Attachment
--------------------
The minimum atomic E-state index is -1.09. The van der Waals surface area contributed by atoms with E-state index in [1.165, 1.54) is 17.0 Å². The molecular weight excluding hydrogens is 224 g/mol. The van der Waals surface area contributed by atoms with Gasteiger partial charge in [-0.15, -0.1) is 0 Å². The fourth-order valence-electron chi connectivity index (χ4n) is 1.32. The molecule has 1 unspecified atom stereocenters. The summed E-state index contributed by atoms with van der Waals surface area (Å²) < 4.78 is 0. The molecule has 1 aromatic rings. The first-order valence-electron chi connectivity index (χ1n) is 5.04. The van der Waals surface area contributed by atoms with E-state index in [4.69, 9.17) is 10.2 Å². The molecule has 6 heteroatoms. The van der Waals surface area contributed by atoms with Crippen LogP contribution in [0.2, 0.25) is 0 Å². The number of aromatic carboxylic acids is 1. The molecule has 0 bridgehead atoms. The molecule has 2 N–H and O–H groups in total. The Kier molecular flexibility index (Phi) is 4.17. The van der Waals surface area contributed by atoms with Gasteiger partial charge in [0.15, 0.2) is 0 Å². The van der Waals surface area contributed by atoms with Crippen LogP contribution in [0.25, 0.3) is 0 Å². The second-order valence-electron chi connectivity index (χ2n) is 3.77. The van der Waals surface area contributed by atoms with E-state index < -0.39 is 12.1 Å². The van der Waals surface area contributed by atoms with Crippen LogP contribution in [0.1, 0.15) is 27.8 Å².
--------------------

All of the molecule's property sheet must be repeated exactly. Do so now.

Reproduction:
The minimum atomic E-state index is -1.09. The van der Waals surface area contributed by atoms with E-state index in [1.165, 1.54) is 17.0 Å². The molecular weight excluding hydrogens is 224 g/mol. The van der Waals surface area contributed by atoms with Gasteiger partial charge in [-0.15, -0.1) is 0 Å². The fourth-order valence-electron chi connectivity index (χ4n) is 1.32. The molecule has 1 unspecified atom stereocenters. The summed E-state index contributed by atoms with van der Waals surface area (Å²) < 4.78 is 0. The molecule has 1 aromatic rings. The first-order valence-electron chi connectivity index (χ1n) is 5.04. The van der Waals surface area contributed by atoms with E-state index in [4.69, 9.17) is 10.2 Å². The molecule has 6 heteroatoms. The van der Waals surface area contributed by atoms with Crippen LogP contribution in [0.2, 0.25) is 0 Å². The number of aromatic carboxylic acids is 1. The molecule has 0 bridgehead atoms. The molecule has 2 N–H and O–H groups in total. The Kier molecular flexibility index (Phi) is 4.17. The van der Waals surface area contributed by atoms with Gasteiger partial charge in [0.15, 0.2) is 0 Å². The van der Waals surface area contributed by atoms with Crippen LogP contribution in [0.25, 0.3) is 0 Å². The second-order valence-electron chi connectivity index (χ2n) is 3.77. The van der Waals surface area contributed by atoms with E-state index < -0.39 is 12.1 Å². The van der Waals surface area contributed by atoms with Crippen LogP contribution in [0.1, 0.15) is 27.8 Å².